City's Plan to Keep 49ers: Wait and Hope Team, Santa Clara Are Broke

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You're broke, I can fix it.
We'll spare you the football jargon, but suffice to say the San Francisco 49ers took a huge step towards saying goodbye to Candlestick Park on Tuesday night. Voters in Santa Clara approved at the ballot a land lease deal for a proposed $937 million stadium by a nearly 2-to-1 margin. Of that $937 million, nearly $440 million would come from public funds.







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49ers.com
Not paid for yet


San Francisco Mayor Gavin Newsom has in the past received criticism for his perceived failure to keep the team playing home games in Bayview/Hunters Point (this despite the fact that the team headquarters and practice facility are already in Santa Clara, and it's not exactly Newsom's fault that Candlestick Park is a crumbling dump).

However, fresh off his victory in the Democratic primary for lieutenant governor, he wasn't in a conceding mood on Wednesday morning. Newsom fired off a press release wherein he outlined the city's latest strategy to keep the team within city limits: wait. And pray that Santa Clara can't find the money.

"The vote in Santa Clara is truly only the first step down a very long road towards building a stadium there," Newsom said. "The stadium plan is built on shaky economic ground, and a significant math problem and financing gaps remain."

Indeed: although the NFL and the team have pledged almost $500 million for the stadium's financing in construction, nothing is certain in today's credit market. If you're broke, you can't build, and with the dialogue between San Francisco and the 49ers all but extinct, the wait-and-see approach seems to be the last, best option.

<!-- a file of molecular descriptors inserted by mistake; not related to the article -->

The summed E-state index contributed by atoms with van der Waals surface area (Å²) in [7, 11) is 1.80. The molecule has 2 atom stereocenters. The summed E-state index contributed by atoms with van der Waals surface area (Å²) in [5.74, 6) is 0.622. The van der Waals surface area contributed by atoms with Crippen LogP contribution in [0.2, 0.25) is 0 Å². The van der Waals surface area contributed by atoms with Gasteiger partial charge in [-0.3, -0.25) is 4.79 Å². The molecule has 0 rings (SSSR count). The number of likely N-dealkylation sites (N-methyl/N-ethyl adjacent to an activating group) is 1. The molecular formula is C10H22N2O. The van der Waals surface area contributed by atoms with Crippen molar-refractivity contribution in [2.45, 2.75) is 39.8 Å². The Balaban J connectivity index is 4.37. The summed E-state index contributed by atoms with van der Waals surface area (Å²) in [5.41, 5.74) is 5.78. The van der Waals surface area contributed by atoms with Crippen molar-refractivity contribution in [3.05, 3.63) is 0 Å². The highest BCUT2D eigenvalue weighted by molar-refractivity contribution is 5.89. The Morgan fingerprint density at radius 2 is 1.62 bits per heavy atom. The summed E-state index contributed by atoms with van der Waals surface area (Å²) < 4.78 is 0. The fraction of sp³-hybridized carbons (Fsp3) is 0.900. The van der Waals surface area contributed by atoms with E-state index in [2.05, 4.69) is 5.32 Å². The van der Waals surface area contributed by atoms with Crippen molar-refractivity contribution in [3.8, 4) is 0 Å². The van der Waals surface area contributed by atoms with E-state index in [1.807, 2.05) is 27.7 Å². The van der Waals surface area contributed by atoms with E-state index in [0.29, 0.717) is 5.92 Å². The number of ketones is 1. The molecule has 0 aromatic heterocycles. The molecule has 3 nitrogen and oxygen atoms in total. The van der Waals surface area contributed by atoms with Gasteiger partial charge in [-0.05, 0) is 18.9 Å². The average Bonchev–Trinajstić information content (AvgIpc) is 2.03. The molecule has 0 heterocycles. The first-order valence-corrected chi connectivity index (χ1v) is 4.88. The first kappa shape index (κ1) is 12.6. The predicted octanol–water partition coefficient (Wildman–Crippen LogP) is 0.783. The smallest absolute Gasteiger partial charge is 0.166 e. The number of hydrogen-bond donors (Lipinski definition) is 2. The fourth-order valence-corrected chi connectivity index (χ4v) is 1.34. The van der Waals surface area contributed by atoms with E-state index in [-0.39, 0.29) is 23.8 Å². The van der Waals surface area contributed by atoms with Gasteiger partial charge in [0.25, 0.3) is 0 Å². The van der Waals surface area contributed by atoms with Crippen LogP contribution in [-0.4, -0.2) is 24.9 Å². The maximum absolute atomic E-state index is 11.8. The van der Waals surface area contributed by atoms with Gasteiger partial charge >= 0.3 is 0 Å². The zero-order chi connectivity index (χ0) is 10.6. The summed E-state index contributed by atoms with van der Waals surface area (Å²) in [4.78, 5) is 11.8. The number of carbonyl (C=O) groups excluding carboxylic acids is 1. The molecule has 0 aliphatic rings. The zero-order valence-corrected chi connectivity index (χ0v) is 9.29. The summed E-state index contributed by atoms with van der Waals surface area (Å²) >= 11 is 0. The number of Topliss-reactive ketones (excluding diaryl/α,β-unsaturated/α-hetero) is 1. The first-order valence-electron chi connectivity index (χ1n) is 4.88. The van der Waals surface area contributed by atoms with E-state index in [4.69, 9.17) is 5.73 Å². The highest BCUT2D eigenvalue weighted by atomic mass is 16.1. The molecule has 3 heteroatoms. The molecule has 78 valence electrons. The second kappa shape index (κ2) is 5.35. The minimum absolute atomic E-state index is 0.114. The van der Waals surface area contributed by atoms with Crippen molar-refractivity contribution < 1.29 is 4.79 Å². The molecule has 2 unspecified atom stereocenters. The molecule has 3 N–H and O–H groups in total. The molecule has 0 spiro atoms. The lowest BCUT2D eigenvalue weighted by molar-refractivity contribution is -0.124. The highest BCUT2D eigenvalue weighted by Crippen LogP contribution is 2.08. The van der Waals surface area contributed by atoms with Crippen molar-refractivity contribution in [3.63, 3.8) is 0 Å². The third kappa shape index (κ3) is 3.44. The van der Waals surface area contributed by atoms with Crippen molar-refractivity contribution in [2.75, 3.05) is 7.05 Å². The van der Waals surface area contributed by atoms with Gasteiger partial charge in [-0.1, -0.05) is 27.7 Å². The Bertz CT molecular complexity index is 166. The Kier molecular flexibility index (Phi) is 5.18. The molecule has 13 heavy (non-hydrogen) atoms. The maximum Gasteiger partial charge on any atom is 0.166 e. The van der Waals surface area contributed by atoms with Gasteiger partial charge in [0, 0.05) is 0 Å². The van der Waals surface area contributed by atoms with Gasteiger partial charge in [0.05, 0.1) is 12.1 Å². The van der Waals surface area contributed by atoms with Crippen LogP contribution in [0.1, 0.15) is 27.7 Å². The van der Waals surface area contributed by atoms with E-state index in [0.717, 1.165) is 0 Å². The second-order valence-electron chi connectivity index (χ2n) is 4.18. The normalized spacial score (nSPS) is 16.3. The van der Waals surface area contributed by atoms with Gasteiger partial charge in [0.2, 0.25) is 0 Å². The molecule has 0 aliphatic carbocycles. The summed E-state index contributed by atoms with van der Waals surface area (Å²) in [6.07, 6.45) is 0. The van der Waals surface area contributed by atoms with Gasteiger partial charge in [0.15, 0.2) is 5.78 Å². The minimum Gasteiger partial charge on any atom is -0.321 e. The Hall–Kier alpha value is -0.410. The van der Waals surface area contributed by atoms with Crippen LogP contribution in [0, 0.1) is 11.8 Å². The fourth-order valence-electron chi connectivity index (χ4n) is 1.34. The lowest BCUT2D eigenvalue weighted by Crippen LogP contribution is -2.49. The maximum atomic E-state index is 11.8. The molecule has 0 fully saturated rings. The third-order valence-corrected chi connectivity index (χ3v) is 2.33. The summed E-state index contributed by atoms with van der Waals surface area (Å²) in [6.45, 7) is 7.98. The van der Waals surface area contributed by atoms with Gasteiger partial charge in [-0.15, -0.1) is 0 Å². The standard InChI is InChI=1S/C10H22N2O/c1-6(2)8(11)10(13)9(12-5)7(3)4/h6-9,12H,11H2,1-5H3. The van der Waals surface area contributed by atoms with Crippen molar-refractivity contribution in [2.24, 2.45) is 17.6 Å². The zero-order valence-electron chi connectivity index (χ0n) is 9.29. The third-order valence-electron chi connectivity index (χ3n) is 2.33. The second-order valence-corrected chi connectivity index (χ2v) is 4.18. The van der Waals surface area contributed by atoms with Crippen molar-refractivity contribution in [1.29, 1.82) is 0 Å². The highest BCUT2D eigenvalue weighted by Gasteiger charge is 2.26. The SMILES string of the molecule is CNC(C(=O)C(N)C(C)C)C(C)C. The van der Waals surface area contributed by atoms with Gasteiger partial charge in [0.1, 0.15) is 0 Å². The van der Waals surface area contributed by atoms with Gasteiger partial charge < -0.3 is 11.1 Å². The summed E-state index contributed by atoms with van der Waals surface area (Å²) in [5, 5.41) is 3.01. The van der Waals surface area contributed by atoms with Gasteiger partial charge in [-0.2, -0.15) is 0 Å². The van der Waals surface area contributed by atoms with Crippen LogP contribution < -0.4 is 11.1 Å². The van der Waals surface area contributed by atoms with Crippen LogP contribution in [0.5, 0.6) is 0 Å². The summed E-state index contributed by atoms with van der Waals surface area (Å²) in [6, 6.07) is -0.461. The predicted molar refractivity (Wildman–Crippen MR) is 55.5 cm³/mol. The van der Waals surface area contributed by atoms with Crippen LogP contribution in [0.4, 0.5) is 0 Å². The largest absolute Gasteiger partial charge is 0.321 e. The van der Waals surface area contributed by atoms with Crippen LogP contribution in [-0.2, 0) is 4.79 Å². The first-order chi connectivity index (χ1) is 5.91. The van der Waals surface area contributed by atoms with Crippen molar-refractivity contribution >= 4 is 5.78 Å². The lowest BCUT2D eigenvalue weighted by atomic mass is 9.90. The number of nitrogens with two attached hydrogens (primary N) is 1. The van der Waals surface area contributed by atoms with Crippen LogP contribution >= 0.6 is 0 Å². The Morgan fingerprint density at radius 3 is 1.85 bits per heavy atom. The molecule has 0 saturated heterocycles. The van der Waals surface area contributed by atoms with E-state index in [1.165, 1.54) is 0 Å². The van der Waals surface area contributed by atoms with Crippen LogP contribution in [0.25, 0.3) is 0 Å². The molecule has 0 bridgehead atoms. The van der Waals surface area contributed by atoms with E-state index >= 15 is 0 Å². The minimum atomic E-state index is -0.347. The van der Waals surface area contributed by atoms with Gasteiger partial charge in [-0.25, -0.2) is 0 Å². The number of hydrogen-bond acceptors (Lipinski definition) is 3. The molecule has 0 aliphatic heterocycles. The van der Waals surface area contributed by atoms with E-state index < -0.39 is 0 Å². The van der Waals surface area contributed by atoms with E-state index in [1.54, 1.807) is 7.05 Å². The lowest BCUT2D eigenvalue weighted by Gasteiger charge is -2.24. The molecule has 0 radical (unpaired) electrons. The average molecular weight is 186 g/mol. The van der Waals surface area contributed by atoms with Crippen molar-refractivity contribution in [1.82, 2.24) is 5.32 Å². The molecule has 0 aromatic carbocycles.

At some point the city will have to come to grips with the team leaving and update its redevelopment plans for the Hunters Point Naval Shipyard project, the centerpiece of which was to be the football stadium. But that decision could be as long as five years down the road, Newsom spokesman Tony Winnicker told SF Weekly.

Should the stadium plan be abandoned, housing will be built in its stead and added to the estimated 10,000 units to be build on the site. What's more, housing should provide more long-term economic stability to the area than a stadium used for only eight home games a year.

"We won't miss a beat [with the redevelopment project]," Winnicker said. "We haven't turned our backs on the 49ers... hopefully they won't turn their backs on the Bayview."

The team seems to have already done so: the 49ers' Web site is all new stadium, all the time. But artists' renderings can't host football games, and in this case, Santa Clara's financial loss would be SF's gain. In the sense that keeping the Stick around for a few more years is a gain.

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